Hiatal hernia (often referred to as hiatus hernia) is the protrusion (or hernia) of the upper part of the stomach into the thorax through a tear or weakness in the diaphragm. Symptoms may begin as reflux and dysphagia, but over time the acid returning moving up the esophagus may create a life threatening situation if not treated.
The following are possible causes or contributing factors for having an hiatal hernia:
- poor posture when sitting
- coughing frequently
- constipation with strain upon deffication
- frequent bending over or heavy lifting
- congenital defects
hiatal hernia symptoms include
- acidic taste in the mouth
- sore throat with sores in the mouth ( in severe cases )
- pains similar to heartburn, located in the chest and upper stomach. The sensation is of a burning pain in the chest moving upward towards the mouth.
Hiatal hernias affect anywhere from 1 to 20% of the population. Ninety five percent of these reported cases are "sliding" hiatal hernias, in which the LES protrudes above the diaphragm along with the stomach, and only 5% are the "rolling" type, in which the LES remains stationary but the stomach protrudes above the diaphragm.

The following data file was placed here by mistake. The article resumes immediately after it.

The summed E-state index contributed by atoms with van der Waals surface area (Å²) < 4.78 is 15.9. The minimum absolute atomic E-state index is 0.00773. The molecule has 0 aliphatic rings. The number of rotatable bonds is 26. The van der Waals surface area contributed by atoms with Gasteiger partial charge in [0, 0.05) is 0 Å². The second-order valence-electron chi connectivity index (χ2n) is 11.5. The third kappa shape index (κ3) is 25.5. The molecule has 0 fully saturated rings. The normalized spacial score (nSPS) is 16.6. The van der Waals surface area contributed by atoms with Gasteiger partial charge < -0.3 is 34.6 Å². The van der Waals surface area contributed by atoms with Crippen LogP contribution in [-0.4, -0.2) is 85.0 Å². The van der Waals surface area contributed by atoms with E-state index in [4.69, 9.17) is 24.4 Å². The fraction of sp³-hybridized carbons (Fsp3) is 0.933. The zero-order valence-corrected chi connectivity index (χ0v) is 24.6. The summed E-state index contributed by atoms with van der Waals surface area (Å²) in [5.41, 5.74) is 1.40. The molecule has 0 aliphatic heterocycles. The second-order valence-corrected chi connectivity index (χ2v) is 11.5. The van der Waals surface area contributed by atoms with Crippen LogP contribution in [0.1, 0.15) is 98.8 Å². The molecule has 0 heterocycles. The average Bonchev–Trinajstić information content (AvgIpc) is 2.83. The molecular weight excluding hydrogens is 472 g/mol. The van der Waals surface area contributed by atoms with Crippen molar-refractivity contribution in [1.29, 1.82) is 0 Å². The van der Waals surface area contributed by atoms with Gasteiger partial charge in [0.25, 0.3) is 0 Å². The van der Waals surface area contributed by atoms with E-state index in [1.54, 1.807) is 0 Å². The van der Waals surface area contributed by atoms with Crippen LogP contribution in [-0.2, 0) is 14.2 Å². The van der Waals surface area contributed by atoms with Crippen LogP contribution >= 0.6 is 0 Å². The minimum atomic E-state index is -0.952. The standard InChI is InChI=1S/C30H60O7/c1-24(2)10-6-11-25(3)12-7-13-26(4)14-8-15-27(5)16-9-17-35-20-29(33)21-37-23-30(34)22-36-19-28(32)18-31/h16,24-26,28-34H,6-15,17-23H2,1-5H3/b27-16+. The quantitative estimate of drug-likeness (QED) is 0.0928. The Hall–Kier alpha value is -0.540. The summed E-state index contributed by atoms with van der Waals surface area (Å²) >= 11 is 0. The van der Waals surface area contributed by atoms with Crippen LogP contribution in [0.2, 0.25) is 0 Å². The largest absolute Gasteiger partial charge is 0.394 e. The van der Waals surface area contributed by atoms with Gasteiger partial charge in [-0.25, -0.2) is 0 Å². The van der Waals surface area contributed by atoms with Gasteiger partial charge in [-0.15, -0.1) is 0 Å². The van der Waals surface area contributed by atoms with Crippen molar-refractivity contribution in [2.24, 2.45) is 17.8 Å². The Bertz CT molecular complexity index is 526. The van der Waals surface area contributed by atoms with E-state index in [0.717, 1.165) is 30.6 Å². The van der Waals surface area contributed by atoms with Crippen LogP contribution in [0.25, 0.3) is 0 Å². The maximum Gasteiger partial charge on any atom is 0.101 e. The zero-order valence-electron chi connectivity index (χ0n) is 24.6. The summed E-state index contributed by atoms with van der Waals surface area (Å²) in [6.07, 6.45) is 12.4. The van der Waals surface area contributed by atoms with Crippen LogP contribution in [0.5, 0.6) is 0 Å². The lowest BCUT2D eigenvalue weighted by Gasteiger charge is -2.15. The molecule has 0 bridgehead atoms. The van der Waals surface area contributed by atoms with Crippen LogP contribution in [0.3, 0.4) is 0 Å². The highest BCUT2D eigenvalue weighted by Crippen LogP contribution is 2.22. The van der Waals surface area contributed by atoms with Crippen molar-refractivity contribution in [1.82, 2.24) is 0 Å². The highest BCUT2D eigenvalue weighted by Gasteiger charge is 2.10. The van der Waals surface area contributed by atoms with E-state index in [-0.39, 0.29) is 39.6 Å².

Besides discomfort from reflux and dysphagia, hiatal hernias can have severe consequences for patients if not treated. While sliding hernias are primarily associated with gastro-esophageal acid reflux (GERD), rolling hernias can strangulate a portion of the stomach above the diaphragm. This strangulation can result in esophageal or GI tract obstruction and even become ischemic and necrotic.
Posted by Staff at June 17, 2005 4:58 AMblog comments powered by Disqus
What are the symptoms - "rolling hernias can strangulate a portion of the stomach above the diaphragm. This strangulation can result in esophageal or GI tract obstruction and even become ischemic and necrotic." What are the symptoms of ischemia?
Posted by: CBS at January 12, 2006 7:50 PM